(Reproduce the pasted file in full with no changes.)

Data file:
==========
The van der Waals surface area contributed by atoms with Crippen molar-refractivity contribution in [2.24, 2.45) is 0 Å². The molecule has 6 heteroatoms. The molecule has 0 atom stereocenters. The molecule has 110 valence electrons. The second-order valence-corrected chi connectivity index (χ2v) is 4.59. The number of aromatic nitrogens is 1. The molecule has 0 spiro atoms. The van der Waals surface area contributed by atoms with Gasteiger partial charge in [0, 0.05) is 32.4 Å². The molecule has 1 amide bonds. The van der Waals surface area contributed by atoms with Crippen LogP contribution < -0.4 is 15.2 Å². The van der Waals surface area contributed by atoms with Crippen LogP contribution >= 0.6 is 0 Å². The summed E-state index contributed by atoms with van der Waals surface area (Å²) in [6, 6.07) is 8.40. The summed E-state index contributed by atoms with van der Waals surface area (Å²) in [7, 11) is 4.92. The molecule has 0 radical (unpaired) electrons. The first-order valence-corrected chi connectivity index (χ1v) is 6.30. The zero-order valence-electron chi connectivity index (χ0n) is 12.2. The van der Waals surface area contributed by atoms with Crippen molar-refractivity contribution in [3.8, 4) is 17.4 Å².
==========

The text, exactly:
The van der Waals surface area contributed by atoms with Crippen molar-refractivity contribution in [2.24, 2.45) is 0 Å². The molecule has 6 heteroatoms. The molecule has 0 atom stereocenters. The molecule has 110 valence electrons. The second-order valence-corrected chi connectivity index (χ2v) is 4.59. The number of aromatic nitrogens is 1. The molecule has 0 spiro atoms. The van der Waals surface area contributed by atoms with Gasteiger partial charge in [0, 0.05) is 32.4 Å². The molecule has 1 amide bonds. The van der Waals surface area contributed by atoms with Crippen LogP contribution < -0.4 is 15.2 Å². The van der Waals surface area contributed by atoms with Crippen LogP contribution >= 0.6 is 0 Å². The summed E-state index contributed by atoms with van der Waals surface area (Å²) in [6, 6.07) is 8.40. The summed E-state index contributed by atoms with van der Waals surface area (Å²) in [7, 11) is 4.92. The molecule has 0 radical (unpaired) electrons. The first-order valence-corrected chi connectivity index (χ1v) is 6.30. The zero-order valence-electron chi connectivity index (χ0n) is 12.2. The van der Waals surface area contributed by atoms with Crippen molar-refractivity contribution in [3.8, 4) is 17.4 Å².